Over the next couple of weeks, they had a medical mystery to solve, and a lot of that solving took place right behind these gates.

We also spoke with Mexico City's mayor.

(on camera): How worried are you?


GUPTA: Very worried.

(voice-over): The hospitals are overwhelmed, not only with patients, but also with press. But we were able to get in.

(on camera): I will tell you what. It's been next to impossible to get into a hospital like this one. Finally, I told them I was a doctor. They let me in with a small camera, so that we could try and figure out how they are taking care of these patients with the swine flu. Let's take a look.

(voice-over): We now know, over the last two weeks, nearly 2,000 people came to hospitals like this one in Mexico, and around 150 died.

As (on camera): you can see, this is one of the hallways where they're taking care of a lot of the patients with the swine flu. As you notice here, there are no patients in the hallway. They're trying to keep all the patients sequestered in the room.

(voice-over): But the key to all of this is figuring out who exactly needs treatment.

(on camera): One of the things that's so critical in an outbreak like this is trying to identify patients early. There were patients at hospitals like this for two weeks before anyone can figure out what was going on. Finally, someone realized that there was probably a virus that the world had never seen before.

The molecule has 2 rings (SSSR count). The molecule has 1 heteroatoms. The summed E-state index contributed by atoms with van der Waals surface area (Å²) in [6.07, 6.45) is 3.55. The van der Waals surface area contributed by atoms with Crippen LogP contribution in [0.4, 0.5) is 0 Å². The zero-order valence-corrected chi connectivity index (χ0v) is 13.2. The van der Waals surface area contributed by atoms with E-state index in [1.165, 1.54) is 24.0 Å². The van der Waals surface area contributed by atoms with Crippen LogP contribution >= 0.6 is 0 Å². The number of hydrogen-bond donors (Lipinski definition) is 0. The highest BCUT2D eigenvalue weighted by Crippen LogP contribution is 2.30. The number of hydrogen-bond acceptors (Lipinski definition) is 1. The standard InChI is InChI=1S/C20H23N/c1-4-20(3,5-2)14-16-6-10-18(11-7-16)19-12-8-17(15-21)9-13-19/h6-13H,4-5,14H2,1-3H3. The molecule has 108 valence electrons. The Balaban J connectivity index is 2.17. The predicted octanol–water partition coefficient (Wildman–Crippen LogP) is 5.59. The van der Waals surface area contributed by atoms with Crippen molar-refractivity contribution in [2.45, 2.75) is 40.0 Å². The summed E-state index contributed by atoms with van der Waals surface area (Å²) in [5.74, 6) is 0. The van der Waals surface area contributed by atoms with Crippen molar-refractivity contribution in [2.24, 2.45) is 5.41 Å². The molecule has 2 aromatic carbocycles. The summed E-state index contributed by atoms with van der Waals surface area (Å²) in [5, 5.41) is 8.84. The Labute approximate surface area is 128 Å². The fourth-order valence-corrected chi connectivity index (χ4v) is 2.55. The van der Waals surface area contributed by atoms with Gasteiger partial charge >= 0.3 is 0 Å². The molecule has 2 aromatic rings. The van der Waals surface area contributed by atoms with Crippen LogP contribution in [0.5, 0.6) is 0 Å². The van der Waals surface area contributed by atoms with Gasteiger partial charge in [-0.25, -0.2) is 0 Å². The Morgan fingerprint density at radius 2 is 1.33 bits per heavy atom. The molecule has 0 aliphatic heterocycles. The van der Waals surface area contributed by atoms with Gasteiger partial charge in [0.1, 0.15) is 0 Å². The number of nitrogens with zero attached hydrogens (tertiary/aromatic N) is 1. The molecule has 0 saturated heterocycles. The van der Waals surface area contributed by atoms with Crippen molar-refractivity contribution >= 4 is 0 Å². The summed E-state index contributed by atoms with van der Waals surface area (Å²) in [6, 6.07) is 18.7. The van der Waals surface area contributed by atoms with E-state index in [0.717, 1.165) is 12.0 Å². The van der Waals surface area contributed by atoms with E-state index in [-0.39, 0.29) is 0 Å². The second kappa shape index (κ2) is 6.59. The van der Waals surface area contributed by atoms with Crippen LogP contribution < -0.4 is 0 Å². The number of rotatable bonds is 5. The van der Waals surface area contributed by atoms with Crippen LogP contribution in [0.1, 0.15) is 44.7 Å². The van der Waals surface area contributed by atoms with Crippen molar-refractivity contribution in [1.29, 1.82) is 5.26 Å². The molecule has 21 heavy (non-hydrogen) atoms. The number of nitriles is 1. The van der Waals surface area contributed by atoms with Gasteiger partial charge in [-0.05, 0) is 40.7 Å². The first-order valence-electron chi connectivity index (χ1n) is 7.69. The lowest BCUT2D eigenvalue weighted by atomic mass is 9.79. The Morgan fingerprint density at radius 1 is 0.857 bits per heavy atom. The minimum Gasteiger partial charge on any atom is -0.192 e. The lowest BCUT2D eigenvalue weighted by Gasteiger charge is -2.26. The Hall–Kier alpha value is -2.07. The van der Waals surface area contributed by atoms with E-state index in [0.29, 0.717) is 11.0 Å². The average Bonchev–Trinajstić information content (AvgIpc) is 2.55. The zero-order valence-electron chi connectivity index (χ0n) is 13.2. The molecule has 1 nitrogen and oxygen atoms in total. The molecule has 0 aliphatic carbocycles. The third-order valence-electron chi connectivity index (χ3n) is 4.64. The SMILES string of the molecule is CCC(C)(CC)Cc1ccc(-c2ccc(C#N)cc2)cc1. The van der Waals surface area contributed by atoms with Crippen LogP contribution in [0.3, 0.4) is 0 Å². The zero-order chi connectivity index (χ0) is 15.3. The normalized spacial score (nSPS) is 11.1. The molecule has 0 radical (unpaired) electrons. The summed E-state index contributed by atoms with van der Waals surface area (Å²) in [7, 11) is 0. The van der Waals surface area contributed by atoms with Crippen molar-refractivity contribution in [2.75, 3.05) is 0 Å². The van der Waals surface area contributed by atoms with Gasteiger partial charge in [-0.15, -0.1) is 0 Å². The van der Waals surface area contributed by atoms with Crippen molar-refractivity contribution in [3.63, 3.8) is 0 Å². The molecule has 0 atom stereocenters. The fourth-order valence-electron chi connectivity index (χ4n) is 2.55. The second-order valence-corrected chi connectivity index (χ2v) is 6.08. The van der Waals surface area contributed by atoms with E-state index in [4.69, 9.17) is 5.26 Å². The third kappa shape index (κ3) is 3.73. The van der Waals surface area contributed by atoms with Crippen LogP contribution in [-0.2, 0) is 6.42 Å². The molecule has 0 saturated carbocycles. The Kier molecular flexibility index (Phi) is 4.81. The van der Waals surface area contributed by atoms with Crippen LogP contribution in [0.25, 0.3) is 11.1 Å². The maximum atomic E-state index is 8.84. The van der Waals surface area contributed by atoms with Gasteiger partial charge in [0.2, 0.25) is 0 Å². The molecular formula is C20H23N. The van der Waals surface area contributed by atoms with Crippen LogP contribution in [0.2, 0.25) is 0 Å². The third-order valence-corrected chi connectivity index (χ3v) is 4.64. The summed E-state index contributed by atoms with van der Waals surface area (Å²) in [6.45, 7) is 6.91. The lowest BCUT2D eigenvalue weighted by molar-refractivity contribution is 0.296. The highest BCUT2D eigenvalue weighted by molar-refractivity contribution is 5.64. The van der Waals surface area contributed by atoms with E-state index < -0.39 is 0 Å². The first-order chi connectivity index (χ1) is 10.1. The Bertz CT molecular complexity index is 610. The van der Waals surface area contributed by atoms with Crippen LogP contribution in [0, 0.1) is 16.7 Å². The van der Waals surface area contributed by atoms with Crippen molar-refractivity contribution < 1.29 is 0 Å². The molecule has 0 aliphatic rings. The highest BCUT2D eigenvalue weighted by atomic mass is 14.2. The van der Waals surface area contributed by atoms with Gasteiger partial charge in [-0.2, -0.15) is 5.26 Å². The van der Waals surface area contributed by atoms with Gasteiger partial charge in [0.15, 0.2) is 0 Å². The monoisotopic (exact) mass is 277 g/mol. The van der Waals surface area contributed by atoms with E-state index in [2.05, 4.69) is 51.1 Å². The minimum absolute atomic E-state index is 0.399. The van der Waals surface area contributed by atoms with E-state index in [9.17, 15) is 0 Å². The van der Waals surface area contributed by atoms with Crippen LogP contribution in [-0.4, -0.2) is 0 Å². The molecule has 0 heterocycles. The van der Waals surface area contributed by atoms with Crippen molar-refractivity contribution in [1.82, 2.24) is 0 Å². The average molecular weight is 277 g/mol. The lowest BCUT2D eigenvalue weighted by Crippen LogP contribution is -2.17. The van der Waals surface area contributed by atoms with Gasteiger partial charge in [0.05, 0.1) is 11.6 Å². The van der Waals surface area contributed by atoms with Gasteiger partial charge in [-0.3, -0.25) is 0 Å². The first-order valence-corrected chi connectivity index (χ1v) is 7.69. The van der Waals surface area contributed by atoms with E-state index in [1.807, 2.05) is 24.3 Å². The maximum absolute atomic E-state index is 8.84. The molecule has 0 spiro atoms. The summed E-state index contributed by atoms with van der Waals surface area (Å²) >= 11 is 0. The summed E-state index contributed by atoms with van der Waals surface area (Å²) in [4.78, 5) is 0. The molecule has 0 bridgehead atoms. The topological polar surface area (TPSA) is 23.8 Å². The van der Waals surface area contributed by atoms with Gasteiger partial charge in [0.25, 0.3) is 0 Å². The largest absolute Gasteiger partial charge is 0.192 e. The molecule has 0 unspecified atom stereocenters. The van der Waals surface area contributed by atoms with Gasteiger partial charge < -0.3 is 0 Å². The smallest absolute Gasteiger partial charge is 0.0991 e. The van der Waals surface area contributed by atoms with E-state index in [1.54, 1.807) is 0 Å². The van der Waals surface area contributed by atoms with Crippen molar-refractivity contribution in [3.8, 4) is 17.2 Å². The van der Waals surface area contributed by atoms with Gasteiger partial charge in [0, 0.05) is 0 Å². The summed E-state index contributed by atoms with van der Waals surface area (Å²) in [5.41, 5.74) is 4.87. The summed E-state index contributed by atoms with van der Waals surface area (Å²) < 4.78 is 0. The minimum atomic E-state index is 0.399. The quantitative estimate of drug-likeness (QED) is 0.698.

And they went to laboratories like this one to try and sort that out.

(voice-over): The hospital management did not want us to see these hospital workers, upset because they weren't given masks or meds. They came out anyway and told us.

Under all the pressure, Mexico City in springtime is starting to show cracks. And everyone is hoping the swine flu can be controlled, and soon.


COOPER: Sanjay, I -- and I guess the bottom-line question is, how dangerous is this, and -- and are most -- you know, how risky is it for people watching right now at home?

GUPTA: I think, statistically, for any of your viewers, Anderson, it's very unlikely they're ever going to get the swine flu. So, now, that -- that should be a -- a sort of -- sort of calming, a little bit, to them.

But I think what's sort of more important is that we're having a hard time figuring out just how deadly this is. You have around 150 deaths in Mexico, as you have heard, but we don't know how many that's out of total.